Ohio Physicians for Reproductive Rights and its allies persuaded a lot of people who believe in limits on induced abortion to vote in favor of abortions of preborn children who could survive outside the womb using a barbaric dilation-and-evacuation procedure, in which babies are dismembered.
While the procedures permitted by Issue 1 are extreme, the messaging to persuade people to vote for it was not. The messaging appealed to all voters with a message that resonated with the shared values of conservatives in this red state, as well as that of moderates and liberals.
As a physician who has practiced OB-GYN care that embraces both patients, the mother and her child, I’m alarmed that some of my fellow doctors colluded with abortion extremists and messaging specialists to promote the narrative that abortion limits restrict the care we are able to give our patients.
That narrative is harmful to women, their babies, and the practice of medicine.
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So many of my patients and patients of other doctors who practice life-affirming care come to us with the same story: “My child has a life-limiting condition, and the only option given to me was to abort.”
One time, I delivered two babies by cesarean section. One passed away eight hours later; the other is thriving to this day. The mother treasures the time she was able to spend with the twin who only lived eight hours after he was born.
Both pre- and post-Roe v. Wade, most obstetricians and gynecologists—76% to 93% of us—have been providing exceptional health care for both our maternal and fetal patients without doing induced abortions.
We know how to do our jobs. We are trained and desire to partner with our maternal patients during low-risk and high-risk pregnancies alike to protect both of our patients from harm, and there is no law in our country that prevents us from doing so.
Yes, there are times when we must prematurely separate our maternal and fetal patient, and the unintended consequence is the death of our fetal patient. That’s completely different, however, from an induced abortion, because our intention of the intervention is to separate and save them both, if possible, not to intentionally end the life of one of them.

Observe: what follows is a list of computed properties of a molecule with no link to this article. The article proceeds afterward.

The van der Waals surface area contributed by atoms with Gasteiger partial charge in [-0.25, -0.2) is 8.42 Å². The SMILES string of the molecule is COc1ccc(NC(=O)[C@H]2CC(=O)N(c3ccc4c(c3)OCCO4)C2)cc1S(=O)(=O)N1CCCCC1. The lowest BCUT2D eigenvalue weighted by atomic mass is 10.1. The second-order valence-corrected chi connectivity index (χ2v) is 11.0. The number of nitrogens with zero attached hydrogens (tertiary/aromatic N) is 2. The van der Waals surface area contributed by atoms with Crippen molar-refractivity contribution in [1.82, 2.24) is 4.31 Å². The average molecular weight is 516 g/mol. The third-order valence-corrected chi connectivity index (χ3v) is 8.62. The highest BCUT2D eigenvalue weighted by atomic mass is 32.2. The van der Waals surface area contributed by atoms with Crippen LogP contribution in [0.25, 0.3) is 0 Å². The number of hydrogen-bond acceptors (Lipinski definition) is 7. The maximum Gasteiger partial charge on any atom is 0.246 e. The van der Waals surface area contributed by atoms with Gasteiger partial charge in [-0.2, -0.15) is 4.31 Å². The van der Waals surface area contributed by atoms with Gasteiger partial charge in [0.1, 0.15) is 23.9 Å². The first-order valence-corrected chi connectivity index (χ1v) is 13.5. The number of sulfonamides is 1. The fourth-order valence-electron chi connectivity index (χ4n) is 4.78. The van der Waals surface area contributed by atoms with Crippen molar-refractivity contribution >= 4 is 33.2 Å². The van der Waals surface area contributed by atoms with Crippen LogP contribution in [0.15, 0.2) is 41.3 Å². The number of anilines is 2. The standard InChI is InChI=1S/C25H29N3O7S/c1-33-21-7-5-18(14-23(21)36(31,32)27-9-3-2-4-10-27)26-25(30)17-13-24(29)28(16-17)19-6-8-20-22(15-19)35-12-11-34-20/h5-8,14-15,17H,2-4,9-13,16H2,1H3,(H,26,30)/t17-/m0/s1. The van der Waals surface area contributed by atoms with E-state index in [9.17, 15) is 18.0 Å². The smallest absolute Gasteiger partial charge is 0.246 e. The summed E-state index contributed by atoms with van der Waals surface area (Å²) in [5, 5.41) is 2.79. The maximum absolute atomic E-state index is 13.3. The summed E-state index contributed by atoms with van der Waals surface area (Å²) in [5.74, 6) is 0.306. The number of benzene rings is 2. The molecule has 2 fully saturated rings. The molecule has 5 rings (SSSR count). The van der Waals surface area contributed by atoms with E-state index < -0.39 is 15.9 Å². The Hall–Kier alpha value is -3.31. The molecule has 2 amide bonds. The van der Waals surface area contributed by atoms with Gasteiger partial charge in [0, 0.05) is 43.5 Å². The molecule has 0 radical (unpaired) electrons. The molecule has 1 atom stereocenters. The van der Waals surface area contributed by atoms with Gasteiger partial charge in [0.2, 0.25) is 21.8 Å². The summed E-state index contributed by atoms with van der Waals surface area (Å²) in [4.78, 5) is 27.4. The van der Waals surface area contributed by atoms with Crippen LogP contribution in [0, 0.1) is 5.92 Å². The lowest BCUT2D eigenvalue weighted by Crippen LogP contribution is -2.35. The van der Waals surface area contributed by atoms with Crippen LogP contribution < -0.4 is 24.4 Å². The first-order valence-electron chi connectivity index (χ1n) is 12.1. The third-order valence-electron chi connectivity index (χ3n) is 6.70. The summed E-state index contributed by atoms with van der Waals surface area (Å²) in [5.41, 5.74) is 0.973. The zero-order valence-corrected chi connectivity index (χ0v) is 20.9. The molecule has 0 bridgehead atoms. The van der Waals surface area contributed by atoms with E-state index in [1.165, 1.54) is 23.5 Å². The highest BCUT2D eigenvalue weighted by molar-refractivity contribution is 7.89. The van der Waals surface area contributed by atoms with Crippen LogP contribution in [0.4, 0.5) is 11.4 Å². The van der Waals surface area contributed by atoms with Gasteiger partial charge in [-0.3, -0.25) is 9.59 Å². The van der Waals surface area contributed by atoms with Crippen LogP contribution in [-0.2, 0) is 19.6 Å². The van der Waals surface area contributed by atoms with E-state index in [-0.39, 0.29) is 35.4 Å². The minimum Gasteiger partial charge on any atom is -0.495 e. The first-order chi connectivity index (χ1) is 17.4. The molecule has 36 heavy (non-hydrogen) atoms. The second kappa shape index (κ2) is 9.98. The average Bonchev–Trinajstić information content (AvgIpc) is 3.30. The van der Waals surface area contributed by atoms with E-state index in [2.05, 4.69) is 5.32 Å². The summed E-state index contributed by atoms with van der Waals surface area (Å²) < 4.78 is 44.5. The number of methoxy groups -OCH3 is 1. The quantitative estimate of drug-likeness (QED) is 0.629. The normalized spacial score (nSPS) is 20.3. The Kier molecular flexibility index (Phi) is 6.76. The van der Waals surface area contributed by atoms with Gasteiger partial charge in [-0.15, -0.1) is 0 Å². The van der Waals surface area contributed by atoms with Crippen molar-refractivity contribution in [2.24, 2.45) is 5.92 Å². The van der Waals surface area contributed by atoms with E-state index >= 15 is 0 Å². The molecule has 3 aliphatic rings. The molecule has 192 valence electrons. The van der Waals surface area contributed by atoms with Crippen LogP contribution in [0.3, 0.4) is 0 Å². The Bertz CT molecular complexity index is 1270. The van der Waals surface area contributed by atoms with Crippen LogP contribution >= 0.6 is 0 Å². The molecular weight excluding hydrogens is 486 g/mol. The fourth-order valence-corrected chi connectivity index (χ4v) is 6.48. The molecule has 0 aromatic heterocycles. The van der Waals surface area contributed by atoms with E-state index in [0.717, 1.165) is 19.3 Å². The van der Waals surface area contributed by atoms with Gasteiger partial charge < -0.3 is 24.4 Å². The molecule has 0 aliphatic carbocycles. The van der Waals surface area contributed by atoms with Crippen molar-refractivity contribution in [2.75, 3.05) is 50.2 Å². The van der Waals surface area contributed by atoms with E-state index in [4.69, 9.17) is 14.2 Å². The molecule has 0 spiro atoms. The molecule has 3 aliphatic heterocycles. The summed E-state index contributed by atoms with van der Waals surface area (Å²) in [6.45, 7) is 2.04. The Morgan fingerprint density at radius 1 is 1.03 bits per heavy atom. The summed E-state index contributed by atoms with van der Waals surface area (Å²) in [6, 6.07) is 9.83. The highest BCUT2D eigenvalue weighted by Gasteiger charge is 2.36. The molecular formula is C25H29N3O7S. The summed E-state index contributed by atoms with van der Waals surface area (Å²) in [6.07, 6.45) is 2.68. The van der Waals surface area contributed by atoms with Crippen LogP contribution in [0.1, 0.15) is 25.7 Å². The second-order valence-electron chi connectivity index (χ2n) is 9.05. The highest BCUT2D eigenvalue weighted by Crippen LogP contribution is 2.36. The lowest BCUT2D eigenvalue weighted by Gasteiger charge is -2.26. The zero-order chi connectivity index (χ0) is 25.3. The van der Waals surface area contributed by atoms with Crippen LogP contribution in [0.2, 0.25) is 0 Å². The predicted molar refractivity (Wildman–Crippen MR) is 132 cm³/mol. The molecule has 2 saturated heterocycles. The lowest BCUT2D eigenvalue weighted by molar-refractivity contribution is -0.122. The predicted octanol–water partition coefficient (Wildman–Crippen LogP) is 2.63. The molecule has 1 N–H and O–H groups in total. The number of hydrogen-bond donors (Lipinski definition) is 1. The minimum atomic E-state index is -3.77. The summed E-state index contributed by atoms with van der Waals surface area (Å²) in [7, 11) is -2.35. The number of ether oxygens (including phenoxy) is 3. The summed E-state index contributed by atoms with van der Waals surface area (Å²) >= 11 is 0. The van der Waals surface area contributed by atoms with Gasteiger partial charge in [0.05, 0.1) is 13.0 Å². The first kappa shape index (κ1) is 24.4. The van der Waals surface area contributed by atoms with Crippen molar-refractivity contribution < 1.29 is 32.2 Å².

Women deserve health care in which doctors can be trusted to try to save both the woman and her preborn child.
It is unfair to women to end the life of their preborn children without presenting them with all of their options. Too many times, I have spoken with women who were told they needed to have an induced abortion when there were other options, including expectant management (waiting with careful monitoring) or perinatal palliative care (hospice) for a baby with a life-limiting condition.
Women are harmed when they cannot trust their doctors to tell them about all of their options.
Doing that includes connecting them with tangible resources that address any socioeconomic barriers they face that often lead to a decision to have an induced abortion.
Americans do not have to say “yes” to state ballot initiatives to constitutionalize induced abortion to protect themselves or their daughters, girlfriends, or wives. Doctors don’t have to harm our fetal patients to take care of our maternal patients.
What doctors do have to do, however, is allow their voices to be heard. While there were some doctors in Ohio against Issue 1 who were willing to speak up, many remained quiet.
Yes, it’s scary to put yourself out there when we live in a society that would rather resort to name-calling than making a persuasive argument. Yes, it’s scary to work for employers who threaten your right to free speech. Yes, it feels like you are alone, but please know you are not.
Most of my colleagues do not practice induced abortion and do not believe abortion is essential health care. My colleagues across all different kinds of practices and states leave abortion to a small group of providers and shouldn’t let this small group drown out our voices.
Courage is contagious. It’s time to be courageous.
LifeNews Note: Dr. Susan Bane, Ph.D., is a board-certified obstetrician-gynecologist who has practiced medicine for 25 years in North Carolina. She is a board member of the American Association of Pro-Life Obstetricians & Gynecologists. This column originally appeared at Daily Signal.